Needed: World-Class Vision
The Current Candidates Can’t Cut It
In view of the gravity of the job he wants us to give him, Romney is a cardboard cutout, a talking puppet. He panders to a sentimental view of a 1950s USA, replete with a triumphalist foreign policy, go-it-alone economics, and class warfare. He shows zero sensitivity to the broad heart and soul of America at home. He displays zero understanding of the global realities of today’s business and politics. No major entrepreneur of the 21st century could survive if he followed Romney’s reductionist view of capitalism, or his isolationist outlook on a complex world.
Both candidates, in fact, project a sentimental ’50s vision of an America in isolation. Obama’s knee-jerk reversion to the populist rhetoric of class warfare is worse than Romney’s. Rather than floating nice emotional balloons about a mythologized middle class, as they did in their conventions, both candidates should be showing us world maps with trading routes and population numbers. One of the best articles I’ve read recently is the front page of one of the sections of today’s Wall Street Journal by Robert Kaplan. Simple geography goes a long way toward casting things like the Iran question way beyond the narrow focus of Israel and Hormuz. Both candidates could start by pointing out the geostrategic fact that, for better or worse, the US recently took out both of Iran’s worst long-term enemies — Iraq and Afghanistan — both of which are (of course) already reverting to their eternal tribalism.
As we are to ours.
By default, Romney appears not to disagree with Secretary Clinton’s foreign policy activities, for example in respect to the South China Sea. If he does disagree, let’s hear his alternative plan, relationship by relationship across that vast archipelago of islands, moderate religious affiliations, tight trade corridors and natural resources, starting with the differing views and interests of places like Pakistan and China and Australia.
Sorry, but I don’t give a damn about what either candidate’s mother fed them for breakfast. We need big-souled, broad-gauged, wide-view leadership. If the world’s most powerful man is going to have an opinion on appropriate capitols for Israel and Palestine (as he should), he needs to demonstrate a balanced understanding of the millennial conflicts over these eternally contested areas.
I agree with Romney when he attacks over-regulation of US business. But we need far more fact and detail on this: exactly which regulations he would change or keep, and why. Instead of treating us to cartoonish mom-and-pop mythologies, please posit a long-term reliable playing field on which managers and investors can plan their domestic and international strategies and risks. Take Wall Street: I happen to think the big banks brought regulation on themselves by the excesses that caused the 2008 collapse — requiring rescue with your and my taxpayer money. Obama lacks the sense, feel, experience of running a business, and business is the foundation of the economy; but Romney lacks the sense and feel of the globalized community his decisions would affect. Nobody wants to mention Fiat’s key role in rescuing Chrysler: okay, Obama’s boys worked hard on the auto debacle, but for all that only a foreign company was willing to step up and do it. Are we Americans, in the 21st century, too poorly educated to grasp such plain facts? Or to be told it is beyond any nation’s power to just call up jobs?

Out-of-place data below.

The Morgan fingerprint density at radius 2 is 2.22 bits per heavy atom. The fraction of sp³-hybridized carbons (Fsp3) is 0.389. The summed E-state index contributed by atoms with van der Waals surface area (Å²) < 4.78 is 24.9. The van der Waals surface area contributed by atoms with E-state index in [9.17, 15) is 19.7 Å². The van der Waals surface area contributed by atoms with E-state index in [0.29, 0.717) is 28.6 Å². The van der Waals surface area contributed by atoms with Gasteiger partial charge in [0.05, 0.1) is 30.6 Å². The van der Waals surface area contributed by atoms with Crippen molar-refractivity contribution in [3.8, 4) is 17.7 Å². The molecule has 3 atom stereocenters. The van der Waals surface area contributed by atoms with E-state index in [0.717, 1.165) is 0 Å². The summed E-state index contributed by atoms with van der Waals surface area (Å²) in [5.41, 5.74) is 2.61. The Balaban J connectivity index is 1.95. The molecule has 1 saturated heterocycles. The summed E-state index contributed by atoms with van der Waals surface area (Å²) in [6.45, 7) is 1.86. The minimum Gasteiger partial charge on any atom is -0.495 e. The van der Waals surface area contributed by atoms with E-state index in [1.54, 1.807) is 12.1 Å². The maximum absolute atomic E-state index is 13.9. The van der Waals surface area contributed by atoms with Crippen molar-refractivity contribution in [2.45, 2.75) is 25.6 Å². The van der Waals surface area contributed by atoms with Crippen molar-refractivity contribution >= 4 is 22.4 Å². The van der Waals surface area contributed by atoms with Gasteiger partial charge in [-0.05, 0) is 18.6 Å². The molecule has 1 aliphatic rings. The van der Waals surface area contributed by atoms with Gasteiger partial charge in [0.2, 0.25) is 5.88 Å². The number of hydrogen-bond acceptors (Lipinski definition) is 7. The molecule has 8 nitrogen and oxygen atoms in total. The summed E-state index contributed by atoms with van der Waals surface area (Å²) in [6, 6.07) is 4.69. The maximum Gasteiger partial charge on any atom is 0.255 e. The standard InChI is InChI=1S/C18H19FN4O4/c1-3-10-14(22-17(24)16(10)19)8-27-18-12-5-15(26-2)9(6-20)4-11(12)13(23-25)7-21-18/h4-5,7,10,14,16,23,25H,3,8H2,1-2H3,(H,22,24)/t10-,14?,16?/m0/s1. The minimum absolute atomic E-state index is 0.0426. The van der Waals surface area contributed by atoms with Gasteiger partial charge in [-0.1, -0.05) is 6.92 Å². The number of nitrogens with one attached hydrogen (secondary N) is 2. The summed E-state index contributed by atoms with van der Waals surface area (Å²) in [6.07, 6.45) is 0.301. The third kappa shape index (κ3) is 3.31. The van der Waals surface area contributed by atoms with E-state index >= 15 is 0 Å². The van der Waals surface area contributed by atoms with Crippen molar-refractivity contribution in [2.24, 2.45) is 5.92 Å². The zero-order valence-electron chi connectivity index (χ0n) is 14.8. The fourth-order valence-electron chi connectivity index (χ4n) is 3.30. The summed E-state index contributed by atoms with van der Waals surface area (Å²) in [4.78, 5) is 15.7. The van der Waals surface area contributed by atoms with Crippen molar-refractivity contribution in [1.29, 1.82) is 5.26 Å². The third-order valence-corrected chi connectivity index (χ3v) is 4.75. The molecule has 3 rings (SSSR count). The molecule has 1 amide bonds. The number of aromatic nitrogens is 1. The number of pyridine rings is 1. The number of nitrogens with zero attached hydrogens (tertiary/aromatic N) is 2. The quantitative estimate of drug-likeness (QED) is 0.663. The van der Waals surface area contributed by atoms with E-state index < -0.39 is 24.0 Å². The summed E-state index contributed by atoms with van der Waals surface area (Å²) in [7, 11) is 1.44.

Any candidate who slashed the slogans and started with a simplified world map, overlaid with trade and population data, and interwoven with a modicum of historical perspective, and could abbreviate all this to under an hour — he or she would attract my vote. I’m less interested in specific policy predictions than in the demonstration of world class thinking. Such a speech could be given in, say, Long Beach, California, against the backdrop of all the container ships arriving from every point on earth. It should include a graph of trade dollars and deficits flowing in all directions, and what all this means for the future of humanity and the planet.
No candidate is worth his salt if he is afraid to stand up and say, “This is no longer the world of your fathers. There is no sentimental return to the 1950s. We are living in a world as highly integrated as its trade, as its broader economies, as its micro and macro political relationships, as its climate zones and as its languages and peoples. How many hot wars have you won since 1945? Get used to it, my friends, and live appropriately.”